Photography has two very important and pretty well defined sides, one technical and one artistic. Almost any normal person on this planet can learn how to use a camera and how to technically take really good photos. Camera has buttons and dials and lenses that do very clear and logical things, all specified in the manual. The way the light works with the lenses is physics. Simple composition has basic and easy to understand rules which are basically math. If you study for 3-5 years on your own and/or with a teacher, using Internet resources and/or friends, you will become a photographer. That is because the only limitations we have are usually self imposed. I know what you are thinking but I will get to the talent issue later…
At the very top of the whole technical side of photography, it comes the artistic side. Some people are intuitively artistic. I chose not to think about “talent” because I strongly believe that knowledge can replace anything. Excellence is acquired mostly through study. “Talent” cannot replace knowledge, ever.
When it comes to art in photography, there are another two sides – technical, and by that I mean composition, and the second one is visual story-telling (which is difficult as hell). Visual storytelling is a very complex subject because it touches so many other aspects of life. I will not touch this subject now.
The first step I took in understanding composition was to read the trash Internet literature about it – Rules of thirds, Golden Ration, Leading Lines, Depth etc. It is a great place to start for anyone. The problem is that these rules should only be followed up to a point. At a certain point I had to step up and make sense of this “There are not rules in composition.” sentence that I kept bumping into.
This is.. was very confusing… How do you get to do something without rules?! Apparently, intuitively. How do you get to acquire such awesome intuition? By learning and applying the rules. Like, seriously?! How does this even work?! Well, according to brain scientists, it works. If you do something for long enough but only by calculating and thinking about what you are actually doing, after a while it will become an automatism. Even more, in art it becomes the muse, the intuition, the burning desire and all that shit. Because artists always add feelings on top of everything… Poor bastards… Anyway, the point is that you need to know a lot of theoretical stuff and apply it on the field a million times. In time, the eye, the brain and the hand start working by themselves while you think about what will you eat for lunch.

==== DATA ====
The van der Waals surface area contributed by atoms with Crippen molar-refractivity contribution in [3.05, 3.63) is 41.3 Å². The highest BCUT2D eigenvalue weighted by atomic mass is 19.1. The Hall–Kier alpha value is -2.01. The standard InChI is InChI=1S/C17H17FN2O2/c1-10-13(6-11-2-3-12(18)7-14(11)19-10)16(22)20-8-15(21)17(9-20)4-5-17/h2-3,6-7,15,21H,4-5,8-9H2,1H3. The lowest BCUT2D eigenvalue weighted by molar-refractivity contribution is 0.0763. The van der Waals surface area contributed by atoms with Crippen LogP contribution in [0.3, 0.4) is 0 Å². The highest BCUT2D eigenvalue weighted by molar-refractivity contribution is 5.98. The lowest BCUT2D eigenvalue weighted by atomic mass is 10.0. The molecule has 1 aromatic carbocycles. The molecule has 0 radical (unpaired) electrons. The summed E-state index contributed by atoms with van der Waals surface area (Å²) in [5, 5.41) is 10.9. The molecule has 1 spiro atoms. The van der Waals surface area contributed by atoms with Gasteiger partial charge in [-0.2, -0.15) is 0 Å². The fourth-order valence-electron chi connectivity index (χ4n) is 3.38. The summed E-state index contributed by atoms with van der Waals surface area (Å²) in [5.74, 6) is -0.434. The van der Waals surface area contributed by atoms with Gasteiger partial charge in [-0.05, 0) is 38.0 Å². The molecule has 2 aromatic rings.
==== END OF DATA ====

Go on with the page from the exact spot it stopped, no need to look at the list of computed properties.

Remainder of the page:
The Internet trash might end after 3 years. But there is a next step which is easily acquirable. There are 3 books that I find remarkable when it comes to composition in photography:
- The Photographer’s Eye by Michael Freeman – in my opinion this is the best book about composition in Photography
- Photographically Speaking by David duChemin
- Within the Frame by David duChemin
On top of this I would add this crazy collection of short cheap books about everything – Craft and Vision – same, owned and curated by David duChemin. And yeah, unfortunately there is no free lunch, but at least you get what you pay for.
And finally, there comes that moment when self developing must go beyond what the world can offer terms knowledge. The unknown path of personal touch. This is the point where a person can actually talk about having a style. Also, this is where the talent, if any, kicks in. Having a natural tendency of developing artistic intuition might truly accelerate self development. When you reach this level you already know a lot about the craft and the rest is almost in the realm of metaphysics. That is why most of the world is confused about the subject.
Some people get to this point faster, some slower. There are prodigies who can reach this level in less than an year and they become so much more than normal people can even dream about. But it is best not to think about those gifted ones. Some others take 20 years of practicing craft to acquire excellency. But for them it doesn’t matter because the passion of practicing art is so big that the trip is more important than the end of the road, if any.
I am there, somewhere. Hard to tell from inside myself. I hope I am closer to the final step, but things are not that easy. I know I am beyond the Internet trash, but am I, really? And, does it matter since I am doing it out of passion, mainly?
Maybe I lack a lot of knowledge about the knowledge that I lack.